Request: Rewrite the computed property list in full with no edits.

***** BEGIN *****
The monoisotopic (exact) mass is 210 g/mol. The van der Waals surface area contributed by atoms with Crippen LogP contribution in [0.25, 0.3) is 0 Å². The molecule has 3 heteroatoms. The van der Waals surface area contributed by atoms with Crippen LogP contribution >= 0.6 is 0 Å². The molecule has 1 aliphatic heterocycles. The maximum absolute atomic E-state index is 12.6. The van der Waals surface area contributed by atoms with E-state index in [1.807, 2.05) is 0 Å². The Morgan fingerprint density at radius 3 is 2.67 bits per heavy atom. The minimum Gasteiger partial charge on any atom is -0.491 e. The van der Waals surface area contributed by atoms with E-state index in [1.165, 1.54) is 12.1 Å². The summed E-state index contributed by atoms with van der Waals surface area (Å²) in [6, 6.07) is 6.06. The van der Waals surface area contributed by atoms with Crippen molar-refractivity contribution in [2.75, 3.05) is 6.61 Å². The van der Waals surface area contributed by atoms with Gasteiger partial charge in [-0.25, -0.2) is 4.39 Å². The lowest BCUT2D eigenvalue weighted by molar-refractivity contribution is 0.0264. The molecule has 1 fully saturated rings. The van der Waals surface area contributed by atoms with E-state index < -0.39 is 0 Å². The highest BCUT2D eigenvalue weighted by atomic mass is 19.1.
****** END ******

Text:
The monoisotopic (exact) mass is 210 g/mol. The van der Waals surface area contributed by atoms with Crippen LogP contribution in [0.25, 0.3) is 0 Å². The molecule has 3 heteroatoms. The van der Waals surface area contributed by atoms with Crippen LogP contribution >= 0.6 is 0 Å². The molecule has 1 aliphatic heterocycles. The maximum absolute atomic E-state index is 12.6. The van der Waals surface area contributed by atoms with E-state index in [1.807, 2.05) is 0 Å². The Morgan fingerprint density at radius 3 is 2.67 bits per heavy atom. The minimum Gasteiger partial charge on any atom is -0.491 e. The van der Waals surface area contributed by atoms with E-state index in [1.165, 1.54) is 12.1 Å². The summed E-state index contributed by atoms with van der Waals surface area (Å²) in [6, 6.07) is 6.06. The van der Waals surface area contributed by atoms with Crippen molar-refractivity contribution in [2.75, 3.05) is 6.61 Å². The van der Waals surface area contributed by atoms with Gasteiger partial charge in [-0.25, -0.2) is 4.39 Å². The lowest BCUT2D eigenvalue weighted by molar-refractivity contribution is 0.0264. The molecule has 1 fully saturated rings. The van der Waals surface area contributed by atoms with E-state index < -0.39 is 0 Å². The highest BCUT2D eigenvalue weighted by atomic mass is 19.1.